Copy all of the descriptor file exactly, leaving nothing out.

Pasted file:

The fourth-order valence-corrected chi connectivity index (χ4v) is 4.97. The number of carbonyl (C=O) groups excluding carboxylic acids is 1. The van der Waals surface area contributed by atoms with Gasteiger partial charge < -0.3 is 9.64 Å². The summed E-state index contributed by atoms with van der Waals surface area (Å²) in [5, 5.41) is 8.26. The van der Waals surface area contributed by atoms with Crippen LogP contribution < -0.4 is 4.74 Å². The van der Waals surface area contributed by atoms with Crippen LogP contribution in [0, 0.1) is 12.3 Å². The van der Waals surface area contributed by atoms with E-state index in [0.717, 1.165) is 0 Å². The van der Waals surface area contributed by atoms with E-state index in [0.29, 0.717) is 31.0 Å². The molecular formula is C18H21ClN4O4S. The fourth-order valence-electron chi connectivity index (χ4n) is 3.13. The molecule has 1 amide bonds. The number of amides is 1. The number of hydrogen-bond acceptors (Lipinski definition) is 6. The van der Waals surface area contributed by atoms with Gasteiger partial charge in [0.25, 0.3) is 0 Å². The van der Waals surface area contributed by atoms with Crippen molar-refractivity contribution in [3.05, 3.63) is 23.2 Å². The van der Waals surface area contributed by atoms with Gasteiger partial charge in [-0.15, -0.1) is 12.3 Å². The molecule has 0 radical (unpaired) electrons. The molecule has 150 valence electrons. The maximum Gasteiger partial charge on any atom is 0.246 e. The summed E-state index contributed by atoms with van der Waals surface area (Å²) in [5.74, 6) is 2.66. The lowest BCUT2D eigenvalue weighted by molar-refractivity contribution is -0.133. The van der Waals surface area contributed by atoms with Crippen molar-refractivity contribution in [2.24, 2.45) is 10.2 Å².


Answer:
The fourth-order valence-corrected chi connectivity index (χ4v) is 4.97. The number of carbonyl (C=O) groups excluding carboxylic acids is 1. The van der Waals surface area contributed by atoms with Gasteiger partial charge < -0.3 is 9.64 Å². The summed E-state index contributed by atoms with van der Waals surface area (Å²) in [5, 5.41) is 8.26. The van der Waals surface area contributed by atoms with Crippen LogP contribution < -0.4 is 4.74 Å². The van der Waals surface area contributed by atoms with Crippen LogP contribution in [0, 0.1) is 12.3 Å². The van der Waals surface area contributed by atoms with E-state index in [0.717, 1.165) is 0 Å². The van der Waals surface area contributed by atoms with E-state index in [0.29, 0.717) is 31.0 Å². The molecular formula is C18H21ClN4O4S. The fourth-order valence-electron chi connectivity index (χ4n) is 3.13. The molecule has 1 amide bonds. The number of amides is 1. The number of hydrogen-bond acceptors (Lipinski definition) is 6. The van der Waals surface area contributed by atoms with Gasteiger partial charge in [0.25, 0.3) is 0 Å². The van der Waals surface area contributed by atoms with Crippen molar-refractivity contribution in [3.05, 3.63) is 23.2 Å². The van der Waals surface area contributed by atoms with Gasteiger partial charge in [-0.15, -0.1) is 12.3 Å². The molecule has 0 radical (unpaired) electrons. The molecule has 150 valence electrons. The maximum Gasteiger partial charge on any atom is 0.246 e. The summed E-state index contributed by atoms with van der Waals surface area (Å²) in [5.74, 6) is 2.66. The lowest BCUT2D eigenvalue weighted by molar-refractivity contribution is -0.133. The van der Waals surface area contributed by atoms with Crippen molar-refractivity contribution in [2.24, 2.45) is 10.2 Å².